[Haskell-cafe] Re: Strictness, order of IO operations: NewCGI & HDBC

Brandon Moore brandonm at yahoo-inc.com
Fri Oct 20 15:33:50 EDT 2006

Greg Fitzgerald wrote:
> Does DB.getTables use 'unsafeInterleaveIO'?
> I would think that if an unsafe operation was *not* used, 
> DB.disconnect could *not* execute before DB.getTables has returned 
> every row.
> Either way, by the Principle of Least Surprise 
> <http://en.wikipedia.org/wiki/Principle_of_least_astonishment>, I 
> think Tim's original code ought to be made to work, despite not 
> leveraging laziness. 
> If you are going to tuck away an unsafeInterleaveIO, it seems 
> reasonable that an explicit disconnect should force those deferred 
> operations to be evaluated.  Maybe the same should be done for 
> hGetContents/hClose too?
I wonder how to arrange this. An ugly solution is to explicitly keep a 
pointer to the next unevaluated entry, advancing it in the interleaved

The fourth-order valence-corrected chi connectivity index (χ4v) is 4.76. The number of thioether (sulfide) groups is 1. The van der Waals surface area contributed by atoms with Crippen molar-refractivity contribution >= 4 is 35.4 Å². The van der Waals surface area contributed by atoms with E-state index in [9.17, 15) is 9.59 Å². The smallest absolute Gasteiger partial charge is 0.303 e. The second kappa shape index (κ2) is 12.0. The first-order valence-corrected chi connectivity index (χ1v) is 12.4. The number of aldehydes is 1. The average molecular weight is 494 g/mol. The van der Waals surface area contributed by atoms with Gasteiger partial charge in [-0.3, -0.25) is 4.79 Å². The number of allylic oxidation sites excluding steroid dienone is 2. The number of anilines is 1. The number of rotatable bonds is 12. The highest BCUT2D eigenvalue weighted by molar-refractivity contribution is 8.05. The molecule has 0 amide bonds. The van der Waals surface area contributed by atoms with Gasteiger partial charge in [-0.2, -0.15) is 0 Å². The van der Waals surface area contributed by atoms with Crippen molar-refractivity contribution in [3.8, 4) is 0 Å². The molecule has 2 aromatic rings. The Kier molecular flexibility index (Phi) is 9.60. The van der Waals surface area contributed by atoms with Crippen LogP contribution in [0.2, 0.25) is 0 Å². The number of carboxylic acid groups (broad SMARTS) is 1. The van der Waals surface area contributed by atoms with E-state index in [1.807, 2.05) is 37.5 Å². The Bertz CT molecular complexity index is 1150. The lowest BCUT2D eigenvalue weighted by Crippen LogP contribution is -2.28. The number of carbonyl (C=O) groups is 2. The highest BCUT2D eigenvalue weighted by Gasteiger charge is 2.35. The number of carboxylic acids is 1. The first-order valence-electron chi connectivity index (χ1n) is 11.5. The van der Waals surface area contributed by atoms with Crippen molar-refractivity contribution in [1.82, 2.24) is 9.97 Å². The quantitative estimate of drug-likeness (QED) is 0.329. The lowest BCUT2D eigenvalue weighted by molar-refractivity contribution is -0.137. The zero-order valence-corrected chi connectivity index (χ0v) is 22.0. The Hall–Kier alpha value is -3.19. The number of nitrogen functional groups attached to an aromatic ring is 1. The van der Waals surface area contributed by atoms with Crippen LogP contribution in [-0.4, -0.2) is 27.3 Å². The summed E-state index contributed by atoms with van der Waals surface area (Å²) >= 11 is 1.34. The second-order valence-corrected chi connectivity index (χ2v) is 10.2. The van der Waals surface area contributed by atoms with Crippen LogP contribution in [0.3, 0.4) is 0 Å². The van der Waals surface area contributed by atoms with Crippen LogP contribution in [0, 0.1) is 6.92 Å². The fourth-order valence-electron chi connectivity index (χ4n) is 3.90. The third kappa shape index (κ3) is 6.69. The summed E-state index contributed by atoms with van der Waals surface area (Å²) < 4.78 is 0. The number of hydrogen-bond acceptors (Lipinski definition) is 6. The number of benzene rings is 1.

IO operation. A leaky solution is to keep a reference to the list, and 
force it all.

This reminds me a lot of the selector thunk optimization,
where the GC notices thunks that are just a pattern match and projection 
from a tuple (or other single-constructor type), and does the pattern 
match itself if it sees that the tuple is already evaluated.

It seems a similar thing is safe with some other functions, like taking 
last of some list. For as much as the spine has been evaluated, the GC 
can reduce references to the early part of the list by unfolding the 
function a few steps.

If a deepSeq could be treated the same way (and seq is like a degenerate 
case of waiting till something is evaluated but not matching on it), 
then it would be nice and elegant to cache a thunk of (deepSeq results) 
in the Handle, and force it when the handle is closed.

On the other hand, it's more complicated if you also want the option of 
telling the DB to stop sending results if you see that the list has 
become garbage. I suppose you could probably sort it all out by keeping 
a weak reference to the deepSeq, and putting a finalizer on something else.


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